Wednesday, February 21, 2018

Beautiful Astronaut Art by James Vaughan

James Vaughan Made This

   I belong to a group called "Space Hipsters" on Facebook, and the talented artist James Vaughan frequently posts his work there. I was struck by this devastatingly beautiful astronaut he created.

                              Thank you, Mr. Vaughan. 

Tuesday, February 6, 2018

John Kraus Has The Best Falcon Heavy Pic!

The Falcon Heavy Maiden Launch. February 6, 2018. 
Photo by John Kraus

Starman Is On His Way To Mars

Starman has a much better view now.
Photo courtesy of SpaceX via Twitter

   SpaceX had a PHENOMENAL test flight today with their new Falcon Heavy rocket! CEO Elon Musk said there would only be a 50/50 chance of success, probably to head off any expectations of perfection. Although flight and mission details have not been released or fully completed yet, perfection may have actually been achieved.
   "It was very, very, very impressive," said Richard Hoover, an astrobiologist who has recently retired from NASA. "What he [Elon Musk] did was truly spectacular."
   The two side cores returned to the ground at the Kennedy Space Center and landed in breath-taking synchronized fashion. It was not clear what happened to the central core rocket, which had been scheduled to land on one of SpaceX's floating autonomous barges ("Of Course I Still Love You"), located 300 miles off the coast of Florida. Although visual contact was lost with the core, that does not indicate any type of failure occurred with the landing. 
   And the Falcon Heavy payload, the beautiful midnight cherry Tesla roadster with its passenger "Starman," was shown cruising smoothly into space with a very blue Earth in the background.  

   "We've never seen rockets land like this before," said Hoover. "It [the two side cores] looked like rockets from the 1940s science fiction movies. We've finally got rockets from the 1940s!" Hoover explained that launch scenes in old movies were shown using actual V2 rocket launch footage in reverse, so it would look like a rocket was landing on the Moon. 
   Hoover also commented how significant SpaceX is to the U.S. space program, since they are now very close to providing human launch capability. The U.S. hasn't been able to launch our own astronauts since 2011, when the 30-year-old Space Shuttle program was retired. 
   "You don't sell your old car before you get a new one, and that's exactly what we did," said Hoover. 

  UPDATE Feb 7, 2018: The middle core did not land on the floating barge. It apparently hit the water approximately 100 meters away from the barge at around 300 mph. The booster was heavily damaged.  

TODAY Falcon Heavy Launch TODAY TODAY TODAY!!!!!

    The maiden flight of the Falcon Heavy from Cape Canaveral is TODAY, February 6, 2018, and is currently scheduled to ignite at 2:45 pm, CST. Here is a link to watch the launch live:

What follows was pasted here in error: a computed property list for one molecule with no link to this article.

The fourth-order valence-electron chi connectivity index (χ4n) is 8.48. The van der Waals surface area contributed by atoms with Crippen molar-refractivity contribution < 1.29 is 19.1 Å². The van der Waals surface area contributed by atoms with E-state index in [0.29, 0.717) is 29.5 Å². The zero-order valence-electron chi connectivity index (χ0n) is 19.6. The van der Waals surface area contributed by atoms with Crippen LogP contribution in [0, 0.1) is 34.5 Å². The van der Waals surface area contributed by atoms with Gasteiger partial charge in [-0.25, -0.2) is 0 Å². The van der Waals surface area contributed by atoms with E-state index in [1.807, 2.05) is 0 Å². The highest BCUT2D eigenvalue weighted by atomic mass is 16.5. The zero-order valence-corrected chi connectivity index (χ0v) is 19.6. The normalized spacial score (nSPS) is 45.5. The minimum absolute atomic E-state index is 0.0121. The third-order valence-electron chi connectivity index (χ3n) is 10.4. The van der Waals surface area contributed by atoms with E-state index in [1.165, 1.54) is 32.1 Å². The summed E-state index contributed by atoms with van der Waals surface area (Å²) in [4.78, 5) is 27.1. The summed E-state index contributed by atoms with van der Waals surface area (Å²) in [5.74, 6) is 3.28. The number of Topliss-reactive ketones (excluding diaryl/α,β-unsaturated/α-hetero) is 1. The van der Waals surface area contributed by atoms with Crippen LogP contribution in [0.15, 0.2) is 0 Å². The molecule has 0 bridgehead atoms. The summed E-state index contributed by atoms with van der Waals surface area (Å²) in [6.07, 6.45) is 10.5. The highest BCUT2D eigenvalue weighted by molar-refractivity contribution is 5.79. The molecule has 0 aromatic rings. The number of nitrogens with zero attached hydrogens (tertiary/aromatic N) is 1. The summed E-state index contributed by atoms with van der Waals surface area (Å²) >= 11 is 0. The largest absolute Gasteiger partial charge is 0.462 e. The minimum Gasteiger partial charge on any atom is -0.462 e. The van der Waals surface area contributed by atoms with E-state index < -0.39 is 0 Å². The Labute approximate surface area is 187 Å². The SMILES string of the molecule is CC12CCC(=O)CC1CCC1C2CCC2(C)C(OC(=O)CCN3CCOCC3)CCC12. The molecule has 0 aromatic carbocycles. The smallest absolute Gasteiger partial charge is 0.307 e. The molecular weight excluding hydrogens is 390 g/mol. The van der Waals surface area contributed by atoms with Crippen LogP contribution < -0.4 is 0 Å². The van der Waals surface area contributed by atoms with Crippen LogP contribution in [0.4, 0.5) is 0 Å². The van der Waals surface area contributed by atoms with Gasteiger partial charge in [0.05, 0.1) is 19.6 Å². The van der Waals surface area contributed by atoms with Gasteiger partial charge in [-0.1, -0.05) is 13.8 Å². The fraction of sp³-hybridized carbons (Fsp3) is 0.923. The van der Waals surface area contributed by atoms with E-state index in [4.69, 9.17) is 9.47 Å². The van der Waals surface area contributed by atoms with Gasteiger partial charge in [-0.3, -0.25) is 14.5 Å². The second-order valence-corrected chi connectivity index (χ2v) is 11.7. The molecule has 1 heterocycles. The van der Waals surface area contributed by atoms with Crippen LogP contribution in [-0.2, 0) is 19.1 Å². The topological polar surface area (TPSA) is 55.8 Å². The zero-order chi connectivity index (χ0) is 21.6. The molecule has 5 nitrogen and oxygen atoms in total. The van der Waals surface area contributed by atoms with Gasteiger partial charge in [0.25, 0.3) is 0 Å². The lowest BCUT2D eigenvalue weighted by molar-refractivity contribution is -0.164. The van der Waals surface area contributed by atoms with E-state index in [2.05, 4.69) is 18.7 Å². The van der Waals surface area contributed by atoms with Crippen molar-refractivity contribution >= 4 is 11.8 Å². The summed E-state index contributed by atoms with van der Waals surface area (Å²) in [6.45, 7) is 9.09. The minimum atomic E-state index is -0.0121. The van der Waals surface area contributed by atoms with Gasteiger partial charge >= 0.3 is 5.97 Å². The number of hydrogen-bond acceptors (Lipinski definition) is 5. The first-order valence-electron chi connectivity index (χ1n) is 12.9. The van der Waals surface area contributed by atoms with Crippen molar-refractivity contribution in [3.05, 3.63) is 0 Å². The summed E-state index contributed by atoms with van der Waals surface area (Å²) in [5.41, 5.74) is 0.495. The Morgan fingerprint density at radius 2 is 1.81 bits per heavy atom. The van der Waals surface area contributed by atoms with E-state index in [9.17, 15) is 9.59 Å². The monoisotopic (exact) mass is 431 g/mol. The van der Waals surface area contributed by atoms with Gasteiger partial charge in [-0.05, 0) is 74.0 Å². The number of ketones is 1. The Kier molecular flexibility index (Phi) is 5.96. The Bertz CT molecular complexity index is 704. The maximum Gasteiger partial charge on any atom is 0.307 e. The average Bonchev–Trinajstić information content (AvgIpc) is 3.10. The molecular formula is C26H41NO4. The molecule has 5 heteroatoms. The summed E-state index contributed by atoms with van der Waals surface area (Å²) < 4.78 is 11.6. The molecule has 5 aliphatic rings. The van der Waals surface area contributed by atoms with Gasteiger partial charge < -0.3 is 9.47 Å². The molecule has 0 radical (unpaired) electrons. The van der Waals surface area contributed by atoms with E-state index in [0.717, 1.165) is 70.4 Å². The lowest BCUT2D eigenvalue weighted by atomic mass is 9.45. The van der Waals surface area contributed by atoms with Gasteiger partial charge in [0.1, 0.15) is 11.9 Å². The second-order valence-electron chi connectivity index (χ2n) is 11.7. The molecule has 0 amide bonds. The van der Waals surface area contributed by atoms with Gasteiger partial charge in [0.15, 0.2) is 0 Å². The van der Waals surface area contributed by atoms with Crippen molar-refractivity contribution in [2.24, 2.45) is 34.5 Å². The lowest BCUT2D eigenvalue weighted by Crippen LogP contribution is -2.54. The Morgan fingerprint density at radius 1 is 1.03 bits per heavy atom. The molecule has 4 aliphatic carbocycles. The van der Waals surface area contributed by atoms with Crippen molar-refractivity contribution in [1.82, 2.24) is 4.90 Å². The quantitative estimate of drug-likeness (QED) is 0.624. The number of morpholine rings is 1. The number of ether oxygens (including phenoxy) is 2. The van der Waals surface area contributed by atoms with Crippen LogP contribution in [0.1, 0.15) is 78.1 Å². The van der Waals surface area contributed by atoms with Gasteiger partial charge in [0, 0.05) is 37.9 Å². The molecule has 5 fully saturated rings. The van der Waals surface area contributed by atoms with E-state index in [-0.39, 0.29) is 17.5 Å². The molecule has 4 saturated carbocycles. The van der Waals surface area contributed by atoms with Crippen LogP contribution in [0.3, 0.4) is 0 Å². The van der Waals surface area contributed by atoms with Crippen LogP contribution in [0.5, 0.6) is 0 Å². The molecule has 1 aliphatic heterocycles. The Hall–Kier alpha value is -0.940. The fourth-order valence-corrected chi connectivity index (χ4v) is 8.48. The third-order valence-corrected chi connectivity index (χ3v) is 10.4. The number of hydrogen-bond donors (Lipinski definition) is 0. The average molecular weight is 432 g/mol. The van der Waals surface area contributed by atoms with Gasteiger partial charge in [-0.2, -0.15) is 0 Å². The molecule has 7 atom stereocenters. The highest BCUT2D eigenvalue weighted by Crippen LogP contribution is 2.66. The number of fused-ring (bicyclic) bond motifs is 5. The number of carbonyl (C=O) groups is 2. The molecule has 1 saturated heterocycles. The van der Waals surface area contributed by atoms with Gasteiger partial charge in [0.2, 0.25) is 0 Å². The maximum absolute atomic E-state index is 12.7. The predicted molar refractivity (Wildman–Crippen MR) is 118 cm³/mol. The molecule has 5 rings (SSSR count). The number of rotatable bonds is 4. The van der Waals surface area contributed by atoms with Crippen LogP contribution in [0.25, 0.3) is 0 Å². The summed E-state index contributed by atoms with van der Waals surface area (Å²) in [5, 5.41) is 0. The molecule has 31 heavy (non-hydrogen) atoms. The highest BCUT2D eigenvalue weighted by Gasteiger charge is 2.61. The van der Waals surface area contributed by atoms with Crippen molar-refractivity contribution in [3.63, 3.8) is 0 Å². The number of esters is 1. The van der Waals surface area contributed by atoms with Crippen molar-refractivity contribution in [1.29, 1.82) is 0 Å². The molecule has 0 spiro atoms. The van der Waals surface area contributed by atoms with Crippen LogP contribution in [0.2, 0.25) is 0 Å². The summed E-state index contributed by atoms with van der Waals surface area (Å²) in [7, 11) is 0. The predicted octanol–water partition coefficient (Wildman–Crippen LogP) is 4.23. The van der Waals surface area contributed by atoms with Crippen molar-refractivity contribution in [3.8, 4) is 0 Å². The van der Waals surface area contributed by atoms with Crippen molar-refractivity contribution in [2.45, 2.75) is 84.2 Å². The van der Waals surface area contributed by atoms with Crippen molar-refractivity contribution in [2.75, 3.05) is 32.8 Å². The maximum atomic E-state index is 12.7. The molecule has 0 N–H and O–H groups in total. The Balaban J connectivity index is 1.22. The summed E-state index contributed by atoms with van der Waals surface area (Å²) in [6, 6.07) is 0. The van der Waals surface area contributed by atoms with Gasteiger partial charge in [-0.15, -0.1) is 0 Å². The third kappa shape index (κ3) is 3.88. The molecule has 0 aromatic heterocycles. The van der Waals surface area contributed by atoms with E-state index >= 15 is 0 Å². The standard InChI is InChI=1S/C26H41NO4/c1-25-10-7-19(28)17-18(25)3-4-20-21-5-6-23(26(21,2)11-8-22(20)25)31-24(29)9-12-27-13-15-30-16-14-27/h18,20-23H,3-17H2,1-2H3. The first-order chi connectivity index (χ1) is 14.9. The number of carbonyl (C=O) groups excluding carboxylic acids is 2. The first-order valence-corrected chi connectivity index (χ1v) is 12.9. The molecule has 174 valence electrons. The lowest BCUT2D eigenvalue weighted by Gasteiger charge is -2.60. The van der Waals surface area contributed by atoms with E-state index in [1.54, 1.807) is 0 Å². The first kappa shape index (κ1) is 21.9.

Saturday, January 13, 2018

Favorite Quote #20

"I love history with both hands."

       -Robert "Bob" Cowie, retired Deacon
and owner of Cowie Wine Cellars and Vineyards

Thursday, December 28, 2017

Starting 2018 Off Right With The Maiden Launch of SpaceX's Falcon Heavy Rocket

   There aren't many things more exciting than witnessing the first launch of a brand new rocket. SpaceX is cocked and ready to deliver such a thrill in January of 2018 with their new Falcon Heavy prototype rocket. Recent images have been taken of the Falcon Heavy in launch position at the Kennedy Space Center in Cape Canaveral, FL (see below.) 

The Falcon Heavy is already in vertical position at Cape Canaveral's 39A launch pad. Photo by John Kraus,
   The exact date for the Falcon Heavy's maiden launch has not been released yet, but this rocket model represents a significant increase in size and lift-capability when compared to the Falcon 9. The first stage of the Falcon Heavy is made up of three Falcon 9 first stage cores, which collectively contain 27 Merlin engines. (A regular Falcon 9 rocket has nine Merlin engines.)

The south-end view of the Falcon Heavy rocket. 27 Merlin engines will collectively produce at least five million pounds of thrust at lift-off. Photo courtesy of the Associated Press. 

   A Falcon 9 rocket produces 1.7 million pounds of thrust at lift-off, and it can carry approximately 50,000 pounds of cargo to low Earth orbit (LEO.) The Falcon Heavy will produce at least 5 million pounds of thrust at launch, and it can carry more than 140,000 pounds of cargo to LEO. All three first stage components of the Falcon Heavy are scheduled to return to Earth for a triple demonstration of rocket re-usability that has become a trademark of the privately-owned, trail-blazing company. 
   A major item to be launched aboard the Falcon Heavy has already been famously reported; Elon wishes to send one of his Tesla cars to orbit Mars. He posted an image (see below) of a "midnight cherry" Tesla Roadster mounted in what appears to be the payload section of the Falcon Heavy. It is not clear if the car will remain mounted inside the rocket when it reaches Mars, or if the car will be released by itself to begin its everlasting elliptical orbit around the Red Planet. 
   The car is also scheduled to play David Bowie's "Space Oddity" on a continuous loop, although it is also not clear who will be able to hear it. ;)

A Space Oddity for sure. Photo courtesy of Elon Musk via Instagram.